Vigilantes on the Freeway

Published: 7:24 AM December 22, 2014
Friday afternoon protestors blocked I-43 in a protest related to the shooting of Dontre Hamilton. I don't know whether charges are appropriate in the Hamilton case. You can only know this if you have spent the time necessary to review the evidence – much of which is not yet public. You cannot infer the need for charges based on whether or not the police officer "should have" patted him down, how many times he was shot or that he has no history of (he was indisputably behaving violently here) or how you feel about other cases of police-involved deaths. 
The numbers do not come close to establishing that there is anything like an epidemic of police violence against African Americans (or, for that matter, anyone else) But even if you believe that there is, that belief tells you precisely nothing about what happened here.
On the other hand, you cannot infer that charges should not have been issued because Hamilton suffered from mental illness or because the shooter was a police officer. You can be a staunch supporter of the police and believe that they do a wonderful job. You can believe that certain past cases – such as those involving Michael Brown and Trayvon Martin – have been abused by racial demagogues. But that won't tell anything about the facts of this case,
So I don't know what should be done and neither does almost everyone who has expressed an opinion on the matter,
But I do know this.
Whether or not charges should be issued does not depend on who can pitch the biggest fit or is willing to block traffic. We don't charge people with crimes because the crowd demands it. The history of vigilantes storming the barricades and demanding someone's head on a pike has not been edifying. What we didn't want for Tom Robinson in To Kill a Mockingbird, we shouldn't want for Christopher Manney in Milwaukee.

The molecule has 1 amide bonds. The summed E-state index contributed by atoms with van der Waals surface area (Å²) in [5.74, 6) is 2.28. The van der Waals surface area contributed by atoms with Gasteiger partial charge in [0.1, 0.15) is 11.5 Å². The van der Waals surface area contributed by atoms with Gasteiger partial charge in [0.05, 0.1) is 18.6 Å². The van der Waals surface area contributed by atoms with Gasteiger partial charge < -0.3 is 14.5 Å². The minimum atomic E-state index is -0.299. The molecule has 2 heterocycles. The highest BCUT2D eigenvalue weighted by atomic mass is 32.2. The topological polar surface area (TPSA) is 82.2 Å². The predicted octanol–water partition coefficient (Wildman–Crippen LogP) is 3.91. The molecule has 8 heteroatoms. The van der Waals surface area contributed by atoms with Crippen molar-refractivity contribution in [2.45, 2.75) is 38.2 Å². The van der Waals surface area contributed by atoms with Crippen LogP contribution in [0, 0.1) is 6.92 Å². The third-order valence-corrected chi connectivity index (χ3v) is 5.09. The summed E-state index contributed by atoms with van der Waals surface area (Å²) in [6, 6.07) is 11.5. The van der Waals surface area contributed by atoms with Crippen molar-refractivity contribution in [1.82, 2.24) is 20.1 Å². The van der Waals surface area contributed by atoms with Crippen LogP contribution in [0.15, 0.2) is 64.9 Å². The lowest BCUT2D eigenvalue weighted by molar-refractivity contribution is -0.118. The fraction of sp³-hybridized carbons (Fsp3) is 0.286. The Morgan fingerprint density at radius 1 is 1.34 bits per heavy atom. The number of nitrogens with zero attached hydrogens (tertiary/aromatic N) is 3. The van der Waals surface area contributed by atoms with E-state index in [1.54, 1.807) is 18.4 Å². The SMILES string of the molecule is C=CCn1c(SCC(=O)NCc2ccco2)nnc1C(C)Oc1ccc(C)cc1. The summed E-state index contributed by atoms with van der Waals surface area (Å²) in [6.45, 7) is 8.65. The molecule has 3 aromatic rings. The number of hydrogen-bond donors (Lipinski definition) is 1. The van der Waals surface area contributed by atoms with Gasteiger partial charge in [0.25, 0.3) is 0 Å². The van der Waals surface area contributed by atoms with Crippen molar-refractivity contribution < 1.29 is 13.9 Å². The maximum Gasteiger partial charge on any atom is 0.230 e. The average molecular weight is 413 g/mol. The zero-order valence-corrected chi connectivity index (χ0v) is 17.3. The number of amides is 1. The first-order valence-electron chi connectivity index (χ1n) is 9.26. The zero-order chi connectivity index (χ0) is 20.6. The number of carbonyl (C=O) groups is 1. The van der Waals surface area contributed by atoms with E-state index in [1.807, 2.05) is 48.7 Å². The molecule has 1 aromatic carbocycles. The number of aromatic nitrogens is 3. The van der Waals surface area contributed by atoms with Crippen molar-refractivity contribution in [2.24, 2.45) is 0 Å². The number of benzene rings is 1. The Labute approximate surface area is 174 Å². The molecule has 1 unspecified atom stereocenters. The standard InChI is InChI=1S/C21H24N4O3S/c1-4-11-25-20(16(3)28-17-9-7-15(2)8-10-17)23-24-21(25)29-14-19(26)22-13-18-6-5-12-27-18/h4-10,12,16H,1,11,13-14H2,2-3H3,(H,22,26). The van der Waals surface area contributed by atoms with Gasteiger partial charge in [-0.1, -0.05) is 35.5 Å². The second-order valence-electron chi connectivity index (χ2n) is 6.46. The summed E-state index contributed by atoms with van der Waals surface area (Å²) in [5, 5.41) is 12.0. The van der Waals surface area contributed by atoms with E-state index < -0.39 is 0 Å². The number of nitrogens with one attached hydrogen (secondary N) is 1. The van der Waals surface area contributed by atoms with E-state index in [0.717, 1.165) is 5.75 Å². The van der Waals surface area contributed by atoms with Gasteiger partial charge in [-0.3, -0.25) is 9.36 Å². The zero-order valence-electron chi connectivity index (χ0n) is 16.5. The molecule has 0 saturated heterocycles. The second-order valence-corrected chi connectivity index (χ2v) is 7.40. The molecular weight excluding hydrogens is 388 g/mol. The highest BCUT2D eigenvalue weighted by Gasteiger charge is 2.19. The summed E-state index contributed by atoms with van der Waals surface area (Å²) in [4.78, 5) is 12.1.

There is nothing admirable about blocking traffic on the freeway over something that you feel rather than know. It is, at best, an assertion that your sentiments are more important than anyone else. It is to say that they are worth causing accidents, obstructing emergency vehicles and provoking violent confrontations. 
I appreciate that those those who chose to do this regard themselves as selfless crusaders for justice. But their moral self-congratulation is itself a sign that they’ve got it wrong. What they did is nothing but a misguided act of self-absorption and utter disregard for everyone else.